Mr. HESELTON. There is a difference between the label on ila and the one on 3a, in that it says that the dose, one or two as prescribed by a physician, and there is at least the suspicion that they should be handled under a physician, while on the other one there is absolutely no notation. Mr. CLUTTER. There is a direction for use, it says adult dosage here.
, Mr. HESELTON. What interests me, and without naming the manufacturer, you have one type of warning to the public or to the druggist or anyone using one of the products, and then it is put over on the side of the other one. Is there any reason for it?
Mr. CLUTTER. Well, it is a different size bottle. Some drugs come in very small bottles and you have to have certain things on the label and in this case there was room to put it all on the front, and in
this case there was not room to put it on the front because it is a smaller bottle.
Mr. HESELTON. You are not going to argue that that cannot be put on that bottle, that the label on 1la could not be put on the front of 3a.
Mr. CLUTTER. Perhaps it could, but where the label is placed so long as it is conspicuous complies entirely with the law and there is nothing that violates pure food and drug law as far as the place where this direction is. As a matter of fact on a lot of aspirin tablets, I saw some last night in the drug store, it is on the back. You will find that the law provides that the direction must be stated and it must be conspicuous, but it does not say whether it has to be on the front or the back or where it has to be. They comply as far as the place is concerned.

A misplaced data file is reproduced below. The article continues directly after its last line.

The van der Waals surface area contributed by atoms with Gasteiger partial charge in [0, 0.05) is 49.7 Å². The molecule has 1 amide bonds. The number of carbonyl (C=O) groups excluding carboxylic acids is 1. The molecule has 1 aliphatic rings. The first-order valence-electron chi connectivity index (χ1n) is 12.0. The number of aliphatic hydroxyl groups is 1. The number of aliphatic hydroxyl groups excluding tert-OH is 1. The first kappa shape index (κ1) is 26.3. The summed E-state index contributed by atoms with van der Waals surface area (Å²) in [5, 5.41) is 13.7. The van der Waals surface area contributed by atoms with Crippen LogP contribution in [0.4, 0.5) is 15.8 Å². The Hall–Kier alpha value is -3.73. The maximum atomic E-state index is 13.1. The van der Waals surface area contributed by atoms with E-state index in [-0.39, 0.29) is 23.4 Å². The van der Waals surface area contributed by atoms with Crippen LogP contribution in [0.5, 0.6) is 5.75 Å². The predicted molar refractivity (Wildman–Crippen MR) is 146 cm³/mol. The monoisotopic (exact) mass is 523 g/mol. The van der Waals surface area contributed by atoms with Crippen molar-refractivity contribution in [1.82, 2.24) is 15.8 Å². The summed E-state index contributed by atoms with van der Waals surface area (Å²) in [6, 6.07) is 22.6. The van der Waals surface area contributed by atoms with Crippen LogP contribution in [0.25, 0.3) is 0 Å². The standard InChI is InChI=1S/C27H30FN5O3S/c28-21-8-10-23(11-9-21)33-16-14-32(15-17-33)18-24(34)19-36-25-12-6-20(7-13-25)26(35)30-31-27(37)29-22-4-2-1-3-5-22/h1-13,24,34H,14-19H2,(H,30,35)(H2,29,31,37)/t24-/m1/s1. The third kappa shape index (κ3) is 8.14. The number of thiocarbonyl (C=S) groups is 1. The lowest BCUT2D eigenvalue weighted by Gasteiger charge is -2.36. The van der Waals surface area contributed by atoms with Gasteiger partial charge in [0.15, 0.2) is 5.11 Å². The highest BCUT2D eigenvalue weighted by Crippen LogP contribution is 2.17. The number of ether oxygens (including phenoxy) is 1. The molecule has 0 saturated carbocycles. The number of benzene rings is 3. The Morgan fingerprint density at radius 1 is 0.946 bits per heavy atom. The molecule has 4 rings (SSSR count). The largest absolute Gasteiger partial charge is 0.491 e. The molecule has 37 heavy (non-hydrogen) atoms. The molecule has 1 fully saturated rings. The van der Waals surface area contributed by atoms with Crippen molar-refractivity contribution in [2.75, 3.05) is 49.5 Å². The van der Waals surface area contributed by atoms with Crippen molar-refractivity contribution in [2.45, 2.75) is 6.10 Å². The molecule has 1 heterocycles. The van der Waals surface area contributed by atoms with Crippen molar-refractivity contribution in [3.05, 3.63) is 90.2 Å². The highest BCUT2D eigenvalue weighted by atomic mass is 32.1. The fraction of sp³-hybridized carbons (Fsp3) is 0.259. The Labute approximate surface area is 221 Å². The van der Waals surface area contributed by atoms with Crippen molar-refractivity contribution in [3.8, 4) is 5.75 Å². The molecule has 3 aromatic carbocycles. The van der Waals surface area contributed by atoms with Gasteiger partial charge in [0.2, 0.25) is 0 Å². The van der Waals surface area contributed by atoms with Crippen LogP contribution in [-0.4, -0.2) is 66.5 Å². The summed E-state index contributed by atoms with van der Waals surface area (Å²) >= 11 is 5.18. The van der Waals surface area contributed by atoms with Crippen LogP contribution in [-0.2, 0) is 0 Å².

Mr. HESELTON. That is all.
Mr. Hale. He represents the American Drug Manufacturers Association.
Mr. CLUTTER. Yes, I heard that testimony.
Mr. HALE. Have you given any consideration to his proposed amendments to H. R. 3298?
Mr. CLUTTER. Yes, sir; I have. I have given them a lot of consideration.